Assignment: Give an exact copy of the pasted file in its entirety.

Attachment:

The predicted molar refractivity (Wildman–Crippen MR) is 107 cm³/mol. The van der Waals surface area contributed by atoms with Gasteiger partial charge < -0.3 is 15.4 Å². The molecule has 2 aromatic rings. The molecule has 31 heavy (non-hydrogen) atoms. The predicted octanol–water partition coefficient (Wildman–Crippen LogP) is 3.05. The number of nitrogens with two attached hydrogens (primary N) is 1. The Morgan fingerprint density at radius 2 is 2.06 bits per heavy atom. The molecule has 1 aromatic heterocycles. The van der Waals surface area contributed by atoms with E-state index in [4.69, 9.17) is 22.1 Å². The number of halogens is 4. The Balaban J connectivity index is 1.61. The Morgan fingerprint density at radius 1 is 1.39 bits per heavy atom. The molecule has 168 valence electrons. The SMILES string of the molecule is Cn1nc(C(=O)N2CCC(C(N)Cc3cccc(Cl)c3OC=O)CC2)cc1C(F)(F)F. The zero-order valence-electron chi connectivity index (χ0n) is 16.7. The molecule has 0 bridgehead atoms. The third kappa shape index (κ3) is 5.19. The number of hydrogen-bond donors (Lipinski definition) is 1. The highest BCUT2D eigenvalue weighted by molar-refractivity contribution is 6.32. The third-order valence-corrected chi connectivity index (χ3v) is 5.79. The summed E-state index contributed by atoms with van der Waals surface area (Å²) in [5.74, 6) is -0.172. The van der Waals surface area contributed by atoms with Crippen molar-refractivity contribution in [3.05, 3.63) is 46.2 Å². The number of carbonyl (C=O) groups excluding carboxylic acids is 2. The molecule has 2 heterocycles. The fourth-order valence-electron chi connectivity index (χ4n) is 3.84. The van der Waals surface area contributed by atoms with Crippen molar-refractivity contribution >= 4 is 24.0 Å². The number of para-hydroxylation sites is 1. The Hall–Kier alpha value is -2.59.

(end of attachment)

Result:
The predicted molar refractivity (Wildman–Crippen MR) is 107 cm³/mol. The van der Waals surface area contributed by atoms with Gasteiger partial charge < -0.3 is 15.4 Å². The molecule has 2 aromatic rings. The molecule has 31 heavy (non-hydrogen) atoms. The predicted octanol–water partition coefficient (Wildman–Crippen LogP) is 3.05. The number of nitrogens with two attached hydrogens (primary N) is 1. The Morgan fingerprint density at radius 2 is 2.06 bits per heavy atom. The molecule has 1 aromatic heterocycles. The van der Waals surface area contributed by atoms with E-state index in [4.69, 9.17) is 22.1 Å². The number of halogens is 4. The Balaban J connectivity index is 1.61. The Morgan fingerprint density at radius 1 is 1.39 bits per heavy atom. The molecule has 168 valence electrons. The SMILES string of the molecule is Cn1nc(C(=O)N2CCC(C(N)Cc3cccc(Cl)c3OC=O)CC2)cc1C(F)(F)F. The zero-order valence-electron chi connectivity index (χ0n) is 16.7. The molecule has 0 bridgehead atoms. The third kappa shape index (κ3) is 5.19. The number of hydrogen-bond donors (Lipinski definition) is 1. The highest BCUT2D eigenvalue weighted by molar-refractivity contribution is 6.32. The third-order valence-corrected chi connectivity index (χ3v) is 5.79. The summed E-state index contributed by atoms with van der Waals surface area (Å²) in [5.74, 6) is -0.172. The van der Waals surface area contributed by atoms with Crippen molar-refractivity contribution in [3.05, 3.63) is 46.2 Å². The number of carbonyl (C=O) groups excluding carboxylic acids is 2. The molecule has 2 heterocycles. The fourth-order valence-electron chi connectivity index (χ4n) is 3.84. The van der Waals surface area contributed by atoms with Crippen molar-refractivity contribution >= 4 is 24.0 Å². The number of para-hydroxylation sites is 1. The Hall–Kier alpha value is -2.59.